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Ever wondered what happens to the pile of plastic grocery bags sitting at your kitchen table or the bottle of water you are sipping totally drained with all the shopping you just did? Envision a day without utilizing anything made out of plastic. Even better, conjure up a list of your everyday necessities and examine for materials made out of plastic. Astonishing results, right?

To answer our opening question it would be totally naïve to presume that journey of a plastic product ends right after you dispose of it. Plastics are the most versatile, pliable, acceptable and adaptable substances known to mankind and have been corrupted in every possible manner. While the pros are countlessly abundant, we simply can’t disregard the ramifications of its profound exploitation. It is polluting, indestructible, non-biodegradable and toxic in incomprehensible ways. Finding alternatives to this situation leads us right to the concept of biodegradable plastics.


Need for Biodegradation

Biodegradation is nature’s recycling process where in a material is decomposed by the means of microorganisms or any other apt biological means. If something is considered biodegradable, it means that it can be broken down from its toxic complex form to simpler molecules by the action of bacteria or other biological entities.

Talking about various other methods of plastic waste treatment, incineration of non-biodegradable leads to a massive release of toxic gases (primarily Carbon dioxide) into the environment (which by the way is almost clogged up soaking already released harmful emissions on a daily basis.)

Disposing of plastics in landfill environments doesn’t do any good either. Plastics just keep sitting there for a considerably huge amount of time (decades or centuries even) before showing any remote signs of further degradation.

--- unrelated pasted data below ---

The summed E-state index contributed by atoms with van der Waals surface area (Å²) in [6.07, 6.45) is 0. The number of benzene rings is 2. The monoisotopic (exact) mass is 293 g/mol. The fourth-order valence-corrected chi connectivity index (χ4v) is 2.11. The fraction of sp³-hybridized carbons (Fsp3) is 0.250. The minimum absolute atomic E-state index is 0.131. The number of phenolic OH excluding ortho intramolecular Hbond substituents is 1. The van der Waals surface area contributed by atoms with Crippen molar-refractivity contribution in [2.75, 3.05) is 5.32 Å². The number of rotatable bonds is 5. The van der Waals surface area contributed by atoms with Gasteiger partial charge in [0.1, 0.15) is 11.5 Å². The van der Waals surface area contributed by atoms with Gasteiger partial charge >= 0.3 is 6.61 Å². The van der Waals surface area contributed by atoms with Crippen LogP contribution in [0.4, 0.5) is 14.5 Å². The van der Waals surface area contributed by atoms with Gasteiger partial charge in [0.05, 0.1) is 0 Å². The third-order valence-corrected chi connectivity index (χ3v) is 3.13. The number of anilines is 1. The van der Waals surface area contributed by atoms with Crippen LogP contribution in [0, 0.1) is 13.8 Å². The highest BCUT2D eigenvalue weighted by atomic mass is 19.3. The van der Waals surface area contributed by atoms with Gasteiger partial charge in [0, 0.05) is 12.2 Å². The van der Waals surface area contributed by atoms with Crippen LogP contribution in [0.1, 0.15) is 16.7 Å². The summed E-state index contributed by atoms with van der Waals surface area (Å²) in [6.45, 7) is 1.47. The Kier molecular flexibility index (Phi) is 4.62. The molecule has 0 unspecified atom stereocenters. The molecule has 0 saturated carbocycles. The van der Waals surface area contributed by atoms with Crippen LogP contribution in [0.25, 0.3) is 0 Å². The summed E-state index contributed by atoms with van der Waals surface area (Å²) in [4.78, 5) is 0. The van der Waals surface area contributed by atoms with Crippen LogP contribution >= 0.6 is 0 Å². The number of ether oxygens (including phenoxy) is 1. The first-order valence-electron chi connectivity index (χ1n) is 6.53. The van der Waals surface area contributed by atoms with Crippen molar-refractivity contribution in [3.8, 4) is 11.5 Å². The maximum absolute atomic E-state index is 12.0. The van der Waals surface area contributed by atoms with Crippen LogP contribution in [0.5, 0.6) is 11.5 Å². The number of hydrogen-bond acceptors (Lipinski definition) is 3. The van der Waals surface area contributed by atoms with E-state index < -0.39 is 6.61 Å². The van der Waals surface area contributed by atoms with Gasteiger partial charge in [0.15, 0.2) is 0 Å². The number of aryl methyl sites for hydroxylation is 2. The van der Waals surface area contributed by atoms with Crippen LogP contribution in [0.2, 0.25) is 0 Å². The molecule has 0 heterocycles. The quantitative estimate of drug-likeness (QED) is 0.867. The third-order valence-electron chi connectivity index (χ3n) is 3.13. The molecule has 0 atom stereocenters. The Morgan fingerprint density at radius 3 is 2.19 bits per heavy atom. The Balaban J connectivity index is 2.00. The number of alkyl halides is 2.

What are Biodegradable Plastics?

Adding detail to our understanding of biodegradation let us now familiarize ourselves with biodegradable plastics and if they are the right and effective alternative to their non-biodegradable counterparts.

As the name suggests Biodegradable Plastics are those plastics that can be decomposed (broken down) by the action of microorganisms such as bacteria and fungi under proper conditions. The extent of decomposition hinges on the class the biodegradable plastics belong to.

The usual non-biodegradable plastics are made up of long chain complex polymers of Ethylene, Propylene, Butadiene, Benzene etc. which makes them almost impervious to the degrading actions. While in the case of biodegradable plastics that are generally starch based consist of molecules that can be readily attacked by microbes and subsequently disintegrated into smaller molecules.



Biodegradable plastics can be broadly categorized into two types: Oxo-biodegradable Plastics and Hydro-biodegradable Plastics. Let us discuss these in details.

Oxo-biodegradable Plastics

Oxo-biodegradable plastics are still conceived out of fossil fuel by-products but do contain certain additives introduced into it, changing the expected behavior of the plastic leading to a significant increase in the degradation process and considerable reduction in plastic life span.